ALISON BECHDEL’S Dykes to Watch Out For
By Sabine Decatur, Production Dramaturg
Long before her Fun Home fame, Alison Bechdel was best known for her comic strip, Dykes to Watch Out For (DTWOF). First published in 1983, DTWOF follows neurotic lesbian Mo and her group of friends as they go through political angst, queer discoveries, career struggles, and romantic drama. Bechdel gives readers unique access to her lesbian world while also showing just how normal and everyday these lesbians are. When she first started working on them in the 80s, she saw her cartoons as “an antidote to the prevailing image of lesbians as warped, sick, humorless, and undesirable. Or supermodel-like Olympic pentathletes, objective fodder for the male gaze.” She committed the radical act of representing lesbians as human beings.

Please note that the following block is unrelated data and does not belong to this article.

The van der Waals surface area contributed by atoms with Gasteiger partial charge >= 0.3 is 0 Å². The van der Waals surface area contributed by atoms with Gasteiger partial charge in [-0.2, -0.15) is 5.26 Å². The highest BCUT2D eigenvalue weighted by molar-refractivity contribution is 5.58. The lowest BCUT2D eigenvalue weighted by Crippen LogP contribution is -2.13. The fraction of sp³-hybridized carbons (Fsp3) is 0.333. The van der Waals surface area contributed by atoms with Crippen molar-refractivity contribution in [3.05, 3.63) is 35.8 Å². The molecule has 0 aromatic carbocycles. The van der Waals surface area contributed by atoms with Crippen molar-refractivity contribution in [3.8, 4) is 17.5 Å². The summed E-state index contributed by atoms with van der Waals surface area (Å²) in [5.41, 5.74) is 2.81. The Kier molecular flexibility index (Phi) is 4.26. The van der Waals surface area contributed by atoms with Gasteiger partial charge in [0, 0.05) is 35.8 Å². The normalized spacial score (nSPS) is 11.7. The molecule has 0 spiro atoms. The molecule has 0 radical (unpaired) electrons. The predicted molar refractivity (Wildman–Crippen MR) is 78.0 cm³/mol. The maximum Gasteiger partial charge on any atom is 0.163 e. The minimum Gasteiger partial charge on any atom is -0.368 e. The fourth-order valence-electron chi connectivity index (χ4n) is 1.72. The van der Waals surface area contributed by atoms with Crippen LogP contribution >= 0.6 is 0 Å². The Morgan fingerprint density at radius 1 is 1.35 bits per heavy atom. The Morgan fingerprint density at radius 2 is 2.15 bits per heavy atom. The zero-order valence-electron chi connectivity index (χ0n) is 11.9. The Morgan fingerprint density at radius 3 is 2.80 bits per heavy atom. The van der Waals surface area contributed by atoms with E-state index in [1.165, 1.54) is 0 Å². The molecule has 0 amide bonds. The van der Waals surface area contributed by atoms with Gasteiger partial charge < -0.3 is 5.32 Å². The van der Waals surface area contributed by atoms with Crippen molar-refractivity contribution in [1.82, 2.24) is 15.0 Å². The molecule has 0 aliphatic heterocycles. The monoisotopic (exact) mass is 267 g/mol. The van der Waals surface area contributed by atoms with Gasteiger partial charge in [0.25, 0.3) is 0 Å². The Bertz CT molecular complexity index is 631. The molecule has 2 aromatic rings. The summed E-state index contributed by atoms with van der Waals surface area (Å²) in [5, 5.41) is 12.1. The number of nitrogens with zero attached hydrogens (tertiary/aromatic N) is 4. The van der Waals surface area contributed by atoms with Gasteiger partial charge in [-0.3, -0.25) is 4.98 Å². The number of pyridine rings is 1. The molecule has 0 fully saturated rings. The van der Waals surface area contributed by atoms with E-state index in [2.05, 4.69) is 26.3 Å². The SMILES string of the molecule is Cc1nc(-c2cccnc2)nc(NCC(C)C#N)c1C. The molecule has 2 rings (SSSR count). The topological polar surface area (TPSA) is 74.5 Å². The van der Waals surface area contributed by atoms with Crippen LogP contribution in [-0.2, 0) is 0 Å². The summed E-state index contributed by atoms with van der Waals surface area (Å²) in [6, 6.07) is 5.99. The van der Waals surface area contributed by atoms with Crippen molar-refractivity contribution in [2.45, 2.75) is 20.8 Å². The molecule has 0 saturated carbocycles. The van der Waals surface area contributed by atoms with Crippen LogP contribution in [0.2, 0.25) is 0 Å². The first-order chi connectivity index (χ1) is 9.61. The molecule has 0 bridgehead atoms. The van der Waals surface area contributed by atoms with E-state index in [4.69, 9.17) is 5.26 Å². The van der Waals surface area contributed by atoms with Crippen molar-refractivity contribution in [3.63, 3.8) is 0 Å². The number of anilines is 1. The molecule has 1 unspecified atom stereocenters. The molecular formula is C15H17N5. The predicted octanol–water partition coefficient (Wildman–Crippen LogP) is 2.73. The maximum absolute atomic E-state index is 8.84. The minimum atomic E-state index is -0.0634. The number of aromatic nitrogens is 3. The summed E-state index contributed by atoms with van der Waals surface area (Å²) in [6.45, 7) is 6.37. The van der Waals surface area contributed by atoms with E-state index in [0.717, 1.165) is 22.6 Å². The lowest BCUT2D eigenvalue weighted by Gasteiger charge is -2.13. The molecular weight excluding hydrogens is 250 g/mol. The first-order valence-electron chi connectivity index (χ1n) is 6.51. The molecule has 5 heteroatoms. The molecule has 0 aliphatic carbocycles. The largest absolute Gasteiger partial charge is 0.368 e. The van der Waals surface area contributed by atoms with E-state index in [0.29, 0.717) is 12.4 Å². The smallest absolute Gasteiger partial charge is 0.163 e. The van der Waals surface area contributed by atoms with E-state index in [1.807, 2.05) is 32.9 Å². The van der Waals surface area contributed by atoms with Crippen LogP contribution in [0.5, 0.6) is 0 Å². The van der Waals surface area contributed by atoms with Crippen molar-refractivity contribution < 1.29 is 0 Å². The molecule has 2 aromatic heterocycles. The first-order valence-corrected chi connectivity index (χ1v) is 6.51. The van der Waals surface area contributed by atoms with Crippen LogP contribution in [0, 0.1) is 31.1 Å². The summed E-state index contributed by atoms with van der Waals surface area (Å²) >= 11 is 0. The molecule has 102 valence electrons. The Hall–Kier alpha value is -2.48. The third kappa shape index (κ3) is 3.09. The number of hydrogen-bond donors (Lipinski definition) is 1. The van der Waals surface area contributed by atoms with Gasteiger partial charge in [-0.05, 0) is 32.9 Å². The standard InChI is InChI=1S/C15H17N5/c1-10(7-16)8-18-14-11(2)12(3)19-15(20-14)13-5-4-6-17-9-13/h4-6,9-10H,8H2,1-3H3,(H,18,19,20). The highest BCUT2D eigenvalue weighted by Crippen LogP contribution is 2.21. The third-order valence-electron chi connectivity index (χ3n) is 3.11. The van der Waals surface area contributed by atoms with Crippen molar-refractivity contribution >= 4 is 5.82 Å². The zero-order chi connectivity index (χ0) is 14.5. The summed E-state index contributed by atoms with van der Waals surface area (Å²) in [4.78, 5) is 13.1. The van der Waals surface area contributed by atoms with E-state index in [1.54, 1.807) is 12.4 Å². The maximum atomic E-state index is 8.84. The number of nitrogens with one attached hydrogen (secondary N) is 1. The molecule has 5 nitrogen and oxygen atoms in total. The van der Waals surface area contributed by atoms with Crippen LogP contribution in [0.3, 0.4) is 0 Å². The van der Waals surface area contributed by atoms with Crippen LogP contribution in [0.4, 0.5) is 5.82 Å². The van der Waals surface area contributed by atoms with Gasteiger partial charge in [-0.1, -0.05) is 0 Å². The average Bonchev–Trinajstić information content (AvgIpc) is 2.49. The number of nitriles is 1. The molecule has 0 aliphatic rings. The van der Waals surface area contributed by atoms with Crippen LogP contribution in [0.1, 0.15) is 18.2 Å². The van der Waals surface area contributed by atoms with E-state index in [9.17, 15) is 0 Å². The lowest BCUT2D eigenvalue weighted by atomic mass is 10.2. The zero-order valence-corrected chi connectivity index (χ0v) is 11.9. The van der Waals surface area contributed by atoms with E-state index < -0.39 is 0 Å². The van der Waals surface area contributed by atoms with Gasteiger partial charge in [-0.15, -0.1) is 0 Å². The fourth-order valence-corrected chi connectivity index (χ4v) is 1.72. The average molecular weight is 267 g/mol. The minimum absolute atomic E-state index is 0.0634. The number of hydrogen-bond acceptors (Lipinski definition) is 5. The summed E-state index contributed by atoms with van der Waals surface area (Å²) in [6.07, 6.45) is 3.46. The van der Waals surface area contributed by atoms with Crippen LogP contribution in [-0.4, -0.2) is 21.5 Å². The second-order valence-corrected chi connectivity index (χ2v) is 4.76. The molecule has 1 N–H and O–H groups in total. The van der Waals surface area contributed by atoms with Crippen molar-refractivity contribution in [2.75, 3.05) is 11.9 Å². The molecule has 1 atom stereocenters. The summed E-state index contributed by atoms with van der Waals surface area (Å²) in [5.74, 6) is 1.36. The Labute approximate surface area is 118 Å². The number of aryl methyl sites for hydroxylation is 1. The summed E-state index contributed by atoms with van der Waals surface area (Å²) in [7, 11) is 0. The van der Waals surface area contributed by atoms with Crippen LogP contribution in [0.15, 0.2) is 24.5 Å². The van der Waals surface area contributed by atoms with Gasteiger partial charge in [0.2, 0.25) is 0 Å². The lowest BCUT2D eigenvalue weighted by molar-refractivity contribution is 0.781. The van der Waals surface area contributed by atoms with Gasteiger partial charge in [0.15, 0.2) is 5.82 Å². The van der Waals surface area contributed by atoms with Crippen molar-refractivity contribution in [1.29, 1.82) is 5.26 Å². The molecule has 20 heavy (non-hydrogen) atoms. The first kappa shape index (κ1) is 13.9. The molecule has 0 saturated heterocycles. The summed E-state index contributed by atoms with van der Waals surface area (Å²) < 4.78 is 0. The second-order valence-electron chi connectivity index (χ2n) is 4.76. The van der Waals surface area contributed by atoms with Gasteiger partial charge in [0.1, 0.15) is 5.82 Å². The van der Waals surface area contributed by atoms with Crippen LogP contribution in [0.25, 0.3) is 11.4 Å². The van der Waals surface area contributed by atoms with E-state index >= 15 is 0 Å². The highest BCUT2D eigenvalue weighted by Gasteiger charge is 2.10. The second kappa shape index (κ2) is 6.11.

Although mostly published in smaller feminist and queer newspapers, DTWOF gained a cult following and today is one of the most important artifacts of lesbian culture. Outside of the queer community, though, DTWOF might be most recognized as the source for The Bechdel Test, a measure of gender equality in film. In the comic strip, one of the women decides that in order for her to see a movie it must have 1) at least one scene 2) in which two women talk to each other 3) about something besides a man. The Bechdel Test has become widely used as a feminist mode of engagement with fiction, although its radical lesbian origins are rarely recognized.